Recent remarks made by UK Chancellor George Osborne squarely addressed manipulation in the forex markets. While the topic was not surprising to anyone, the public and political acknowledgement was greatly needed, and also provided greater clarity to the banking sector, which in recent months has been proactive in tackling alleged FX market abuse by certain individuals, all the while operating in something akin to a regulatory gray area. Generally, across the markets, regulation has been increased, yet FX is something of a ‘final frontier'. But now a clarion call may have been heard. Still, with UK elections on the horizon, a political push is just one side of the coin of addressing market manipulation. Certainly, the vast majority of brokers are taking the alleged FX market abuses very seriously - though in some instances, perhaps too late: around 40 traders have been suspended so far for possible illegal trading. (And the rise in compliance officer hiring is partly indicative of this.) Yet more needs to be done to encourage the regulatory authorities and the private sector to work together hand-in-glove. Flying Below the Regulatory Radar
By value, FX is the largest financial market in the world (despite there being no centralized market) with over $5.3 trillion traded daily (London itself makes up 40 percent of this market). It's commonly voiced how surprising it is that FX has managed to fly below the regulatory radar for so long. While regulations arising from the 2009 G20 meeting in Pittsburgh, such as Dodd-Frank and EMIR, appeared to bring some FX contracts into the regulatory tent; others, such as swaps and forwards, were specifically taken out-of-scope of Dodd-Frank by the US Treasury. The situation under EMIR is still being clarified, but should be finalized within months. With no central exchange, FX has largely escaped regulation to date, partly because the lack of readily accessible order and execution data makes it so hard to police. However, financial institutions around the world are seeking to rebuild reputations along with balance sheets, so, irrespective of specific regulation, management wants assurance that traders are doing "the right thing" in spirit as much as letter. Keep in mind that even in the absence of specific product regulations, in the UK for example the FCA's Principles require a regulated firm to conduct its affairs with integrity, and observe proper standards of market conduct as the firm can be held accountable for breaches of the Principles as much as specific regulations. Further, some countries are pursuing actions in the FX market based on alleged breaches of competition laws, rather than market regulation. Technology Creates Opportunity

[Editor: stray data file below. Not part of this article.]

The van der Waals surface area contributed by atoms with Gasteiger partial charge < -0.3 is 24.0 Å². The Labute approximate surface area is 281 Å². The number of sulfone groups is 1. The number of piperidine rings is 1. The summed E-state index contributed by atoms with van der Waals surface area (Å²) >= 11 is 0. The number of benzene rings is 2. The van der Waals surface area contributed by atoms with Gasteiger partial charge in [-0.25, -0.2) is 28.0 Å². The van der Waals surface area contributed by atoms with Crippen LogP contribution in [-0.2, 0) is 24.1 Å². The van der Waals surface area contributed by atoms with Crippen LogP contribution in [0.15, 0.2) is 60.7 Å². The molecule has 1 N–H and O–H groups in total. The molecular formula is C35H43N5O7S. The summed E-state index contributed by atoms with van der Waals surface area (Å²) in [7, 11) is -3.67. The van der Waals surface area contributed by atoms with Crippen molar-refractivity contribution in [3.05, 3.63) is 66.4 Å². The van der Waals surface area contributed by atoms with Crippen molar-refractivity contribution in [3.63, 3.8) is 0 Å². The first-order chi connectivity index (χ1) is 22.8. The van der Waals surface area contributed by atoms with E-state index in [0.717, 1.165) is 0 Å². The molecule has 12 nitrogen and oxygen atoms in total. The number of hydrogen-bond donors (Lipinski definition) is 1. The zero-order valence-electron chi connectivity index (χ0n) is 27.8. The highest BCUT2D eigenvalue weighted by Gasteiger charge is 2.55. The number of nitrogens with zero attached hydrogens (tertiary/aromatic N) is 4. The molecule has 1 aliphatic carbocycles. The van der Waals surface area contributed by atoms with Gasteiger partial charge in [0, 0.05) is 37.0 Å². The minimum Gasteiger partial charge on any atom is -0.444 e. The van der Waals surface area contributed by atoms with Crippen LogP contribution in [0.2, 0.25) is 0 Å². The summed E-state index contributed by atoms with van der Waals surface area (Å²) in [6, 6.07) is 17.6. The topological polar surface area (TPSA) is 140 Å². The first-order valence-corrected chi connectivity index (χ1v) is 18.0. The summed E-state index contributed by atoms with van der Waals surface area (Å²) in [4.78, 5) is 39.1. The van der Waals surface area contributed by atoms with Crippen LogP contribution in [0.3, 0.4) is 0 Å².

On a positive note, technologies have been developed to look at activity, not only during a fixing event, but before and after as well, and which can be customized to suit the bank's business. (Disclaimer: we recently finished creating an FX solution that we co-developed with six major banks; this is one sign of the private sector's proactive efforts on this matter.) If an alert is triggered, the compliance officer will better be able to better target their investigation, and be able to see the affected trading in the wider context of the market at the time, and over time. This means that if there has been wrongdoing, they will be able to react faster. There can be little doubt that pure politics dictates that "something is done." Being able to quickly find wrongdoing—and help demonstrate where there is none—is essential to restoring public trust. The Chancellor's speech was a step in the right direction, a direction the financial sector is eager to follow.
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